- At the ends of the small bronchial tubes, there are groups of tiny air sacs called alveol
- (al-VEE-uhl-EYE). The air sacs have very thin walls, and small blood vessels called capillaries run in the walls. Oxygen passes from the air sacs into the blood in these small blood vessels. At the same time, carbon dioxide passes from the blood into the air sacs. Carbon dioxide, a normal byproduct of the body's metabolism, must be removed.
The airways and air sacs in the lung are normally elastic-that is, they try to spring back to their original shape after being stretched or filled with air, just the way a new rubber band or balloon would. This elastic quality helps retain the normal structure of the lung and helps to move the air quickly in and out. In COPD, much of the elastic quality is gone, and the airways and air sacs no longer bounce back to their original shape. This means that the airways collapse, like a floppy hose, and the air sacs tend to stay inflated. The floppy airways obstruct the airflow out of the lungs, leading to an abnormal increase in the lungs' size. In addition, the airways may become inflamed and thickened and mucus-producing cells produce more mucus, further contributing to the difficulty of getting air out of the lungs.
In the type of COPD called emphysema, the walls between the air sacs are destroyed, leading to a few large air sacs, instead of many tiny ones. Then, the lung looks like a sponge with large bubbles or holes in it instead of a sponge with very even tiny holes. These few large air sacs have less surface area than the many tiny ones for the exchange of oxygen and carbon dioxide.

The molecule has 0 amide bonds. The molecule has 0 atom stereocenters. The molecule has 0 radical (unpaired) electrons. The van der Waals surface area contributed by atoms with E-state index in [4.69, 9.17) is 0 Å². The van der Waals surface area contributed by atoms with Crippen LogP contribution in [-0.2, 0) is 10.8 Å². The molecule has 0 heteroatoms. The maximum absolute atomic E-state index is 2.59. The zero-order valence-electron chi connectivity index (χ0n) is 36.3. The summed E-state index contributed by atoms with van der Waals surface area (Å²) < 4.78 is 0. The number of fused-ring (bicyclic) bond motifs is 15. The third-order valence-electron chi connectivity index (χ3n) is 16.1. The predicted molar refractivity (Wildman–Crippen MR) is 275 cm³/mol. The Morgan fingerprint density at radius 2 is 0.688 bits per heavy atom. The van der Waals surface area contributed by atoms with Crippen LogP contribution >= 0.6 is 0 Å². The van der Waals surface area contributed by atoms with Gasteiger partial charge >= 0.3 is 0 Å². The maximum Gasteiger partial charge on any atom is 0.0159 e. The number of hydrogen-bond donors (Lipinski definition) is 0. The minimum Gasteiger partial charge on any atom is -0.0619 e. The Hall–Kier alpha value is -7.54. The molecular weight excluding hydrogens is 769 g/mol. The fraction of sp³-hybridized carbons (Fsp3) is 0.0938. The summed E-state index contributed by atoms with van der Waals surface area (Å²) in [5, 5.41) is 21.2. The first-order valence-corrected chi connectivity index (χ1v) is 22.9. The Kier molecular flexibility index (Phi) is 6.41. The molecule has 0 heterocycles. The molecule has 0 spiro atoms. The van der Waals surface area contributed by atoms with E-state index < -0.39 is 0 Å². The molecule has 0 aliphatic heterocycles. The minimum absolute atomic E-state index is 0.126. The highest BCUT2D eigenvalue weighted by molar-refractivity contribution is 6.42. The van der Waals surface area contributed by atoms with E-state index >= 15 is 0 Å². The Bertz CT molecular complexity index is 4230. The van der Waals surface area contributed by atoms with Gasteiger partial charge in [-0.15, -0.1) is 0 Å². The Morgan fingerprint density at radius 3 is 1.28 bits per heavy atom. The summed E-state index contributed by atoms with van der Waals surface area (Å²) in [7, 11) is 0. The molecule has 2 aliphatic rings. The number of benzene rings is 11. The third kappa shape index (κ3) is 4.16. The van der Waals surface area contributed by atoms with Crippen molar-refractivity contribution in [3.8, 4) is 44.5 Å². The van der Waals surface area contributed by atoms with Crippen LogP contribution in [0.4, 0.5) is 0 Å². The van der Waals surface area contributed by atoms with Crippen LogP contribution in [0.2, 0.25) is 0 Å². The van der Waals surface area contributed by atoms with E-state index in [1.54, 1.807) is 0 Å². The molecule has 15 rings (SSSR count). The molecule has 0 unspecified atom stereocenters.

What Causes COPD?
Smoking is the most common cause of COPD.
Most cases of COPD develop after repeatedly breathing in fumes and other things that irritate and damage the lung and airways. Cigarette smoking is the most common irritant that causes COPD. Pipe, cigar, and other types of tobacco smoking can also cause COPD, especially if the smoke is inhaled. Breathing in other fumes and dusts over a long period of time may also cause COPD. The lungs and airways are highly sensitive to these irritants. They cause the airways to become inflamed, narrowed, and destroy the elastic fibers that allow the lung to stretch, then come back to its resting shape. This makes breathing air in and out of the lungs more difficult.
Other things that may irritate the lungs and contribute to COPD include:
- Working around certain kinds of chemicals and breathing in the fumes for many years
- Working in a dusty area over many years
- Heavy exposure to air pollution.
Being around secondhand smoke (smoke in the air from other people smoking cigarettes) also plays a role in causing COPD.
Genes, tiny bits of information in your body cells passed on by your parents, may play a role in developing COPD. In rare cases, COPD is caused by a gene-related disorder called alpha 1 antitrypsin deficiency. Alpha 1 antitrypsin is a protein in your blood that inactivates destructive proteins in the blood. People with antitrypsin deficiency have low levels of alpha 1 antitrypsin; the imbalance of proteins leads to the destruction of the lung and COPD. If people with this condition smoke, the disease progresses more rapidly.
What Makes COPD More Likely?
Most people with COPD are smokers or were smokers in the past. People with a family history of COPD are more likely to get the disease if they smoke. The chance of developing COPD is also greater in people who have spent many years in contact with lung irritants such as:
- Air pollution
- Chemical fumes, vapors, and dusts usually linked to certain jobsA person who has had frequent and severe lung infections, especially during childhood, may have a greater chance of developing lung damage that can lead to COPD. Fortunately, this is much less common today with antibiotic treatments.